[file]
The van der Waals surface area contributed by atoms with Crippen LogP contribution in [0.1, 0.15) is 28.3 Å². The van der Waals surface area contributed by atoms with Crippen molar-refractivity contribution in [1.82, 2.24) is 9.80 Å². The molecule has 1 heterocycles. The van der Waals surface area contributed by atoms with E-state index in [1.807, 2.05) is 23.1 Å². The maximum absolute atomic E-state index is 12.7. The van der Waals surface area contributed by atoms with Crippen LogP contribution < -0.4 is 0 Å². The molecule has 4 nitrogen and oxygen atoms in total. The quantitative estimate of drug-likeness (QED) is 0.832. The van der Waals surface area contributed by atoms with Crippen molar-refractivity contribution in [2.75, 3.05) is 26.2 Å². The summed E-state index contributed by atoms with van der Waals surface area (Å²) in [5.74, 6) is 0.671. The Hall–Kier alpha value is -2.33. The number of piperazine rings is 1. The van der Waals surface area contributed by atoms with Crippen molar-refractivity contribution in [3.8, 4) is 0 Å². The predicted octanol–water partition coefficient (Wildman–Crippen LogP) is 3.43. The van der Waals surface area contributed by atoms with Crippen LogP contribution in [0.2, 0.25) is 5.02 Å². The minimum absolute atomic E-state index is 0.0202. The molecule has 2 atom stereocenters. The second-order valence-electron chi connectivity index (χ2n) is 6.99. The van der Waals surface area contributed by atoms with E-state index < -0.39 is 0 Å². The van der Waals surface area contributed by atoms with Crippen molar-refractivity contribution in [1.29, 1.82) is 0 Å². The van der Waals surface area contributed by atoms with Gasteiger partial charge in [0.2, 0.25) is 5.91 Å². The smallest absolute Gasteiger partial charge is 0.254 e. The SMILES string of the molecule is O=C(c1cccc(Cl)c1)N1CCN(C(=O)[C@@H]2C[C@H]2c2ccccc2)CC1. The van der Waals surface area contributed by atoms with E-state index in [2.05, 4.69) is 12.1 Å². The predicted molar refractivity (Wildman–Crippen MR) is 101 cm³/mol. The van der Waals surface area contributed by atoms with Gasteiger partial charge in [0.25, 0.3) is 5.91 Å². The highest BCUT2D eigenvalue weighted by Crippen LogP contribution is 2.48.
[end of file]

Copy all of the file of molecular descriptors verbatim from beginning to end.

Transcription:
The van der Waals surface area contributed by atoms with Crippen LogP contribution in [0.1, 0.15) is 28.3 Å². The van der Waals surface area contributed by atoms with Crippen molar-refractivity contribution in [1.82, 2.24) is 9.80 Å². The molecule has 1 heterocycles. The van der Waals surface area contributed by atoms with E-state index in [1.807, 2.05) is 23.1 Å². The maximum absolute atomic E-state index is 12.7. The van der Waals surface area contributed by atoms with Crippen LogP contribution < -0.4 is 0 Å². The molecule has 4 nitrogen and oxygen atoms in total. The quantitative estimate of drug-likeness (QED) is 0.832. The van der Waals surface area contributed by atoms with Crippen molar-refractivity contribution in [2.75, 3.05) is 26.2 Å². The summed E-state index contributed by atoms with van der Waals surface area (Å²) in [5.74, 6) is 0.671. The Hall–Kier alpha value is -2.33. The number of piperazine rings is 1. The van der Waals surface area contributed by atoms with Crippen molar-refractivity contribution in [3.8, 4) is 0 Å². The predicted octanol–water partition coefficient (Wildman–Crippen LogP) is 3.43. The van der Waals surface area contributed by atoms with Crippen LogP contribution in [0.2, 0.25) is 5.02 Å². The minimum absolute atomic E-state index is 0.0202. The molecule has 2 atom stereocenters. The second-order valence-electron chi connectivity index (χ2n) is 6.99. The van der Waals surface area contributed by atoms with E-state index < -0.39 is 0 Å². The van der Waals surface area contributed by atoms with Crippen molar-refractivity contribution in [1.29, 1.82) is 0 Å². The van der Waals surface area contributed by atoms with Gasteiger partial charge in [0.2, 0.25) is 5.91 Å². The smallest absolute Gasteiger partial charge is 0.254 e. The SMILES string of the molecule is O=C(c1cccc(Cl)c1)N1CCN(C(=O)[C@@H]2C[C@H]2c2ccccc2)CC1. The van der Waals surface area contributed by atoms with E-state index in [2.05, 4.69) is 12.1 Å². The predicted molar refractivity (Wildman–Crippen MR) is 101 cm³/mol. The van der Waals surface area contributed by atoms with Gasteiger partial charge in [0.25, 0.3) is 5.91 Å². The highest BCUT2D eigenvalue weighted by Crippen LogP contribution is 2.48.